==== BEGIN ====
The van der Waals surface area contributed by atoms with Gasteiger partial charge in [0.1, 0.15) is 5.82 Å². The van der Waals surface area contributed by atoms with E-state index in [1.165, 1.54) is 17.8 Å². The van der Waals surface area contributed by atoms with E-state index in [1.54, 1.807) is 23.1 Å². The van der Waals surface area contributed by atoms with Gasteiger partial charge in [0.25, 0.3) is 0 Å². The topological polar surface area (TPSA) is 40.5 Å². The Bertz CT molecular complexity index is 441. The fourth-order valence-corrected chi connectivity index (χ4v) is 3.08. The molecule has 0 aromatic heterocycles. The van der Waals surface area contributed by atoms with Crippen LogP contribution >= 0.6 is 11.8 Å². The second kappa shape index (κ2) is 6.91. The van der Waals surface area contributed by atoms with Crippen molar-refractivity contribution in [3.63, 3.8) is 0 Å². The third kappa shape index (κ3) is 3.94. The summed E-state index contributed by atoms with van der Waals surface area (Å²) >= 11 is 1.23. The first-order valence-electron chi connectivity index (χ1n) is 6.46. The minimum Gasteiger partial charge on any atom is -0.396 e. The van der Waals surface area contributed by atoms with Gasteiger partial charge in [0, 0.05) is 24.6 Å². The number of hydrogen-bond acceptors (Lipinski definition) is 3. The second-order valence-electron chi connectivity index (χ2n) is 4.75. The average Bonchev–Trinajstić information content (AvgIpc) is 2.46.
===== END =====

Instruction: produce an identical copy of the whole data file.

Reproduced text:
The van der Waals surface area contributed by atoms with Gasteiger partial charge in [0.1, 0.15) is 5.82 Å². The van der Waals surface area contributed by atoms with E-state index in [1.165, 1.54) is 17.8 Å². The van der Waals surface area contributed by atoms with E-state index in [1.54, 1.807) is 23.1 Å². The van der Waals surface area contributed by atoms with Gasteiger partial charge in [0.25, 0.3) is 0 Å². The topological polar surface area (TPSA) is 40.5 Å². The Bertz CT molecular complexity index is 441. The fourth-order valence-corrected chi connectivity index (χ4v) is 3.08. The molecule has 0 aromatic heterocycles. The van der Waals surface area contributed by atoms with Crippen LogP contribution >= 0.6 is 11.8 Å². The second kappa shape index (κ2) is 6.91. The van der Waals surface area contributed by atoms with Crippen molar-refractivity contribution in [3.63, 3.8) is 0 Å². The third kappa shape index (κ3) is 3.94. The summed E-state index contributed by atoms with van der Waals surface area (Å²) >= 11 is 1.23. The first-order valence-electron chi connectivity index (χ1n) is 6.46. The minimum Gasteiger partial charge on any atom is -0.396 e. The van der Waals surface area contributed by atoms with Gasteiger partial charge in [0, 0.05) is 24.6 Å². The number of hydrogen-bond acceptors (Lipinski definition) is 3. The second-order valence-electron chi connectivity index (χ2n) is 4.75. The average Bonchev–Trinajstić information content (AvgIpc) is 2.46.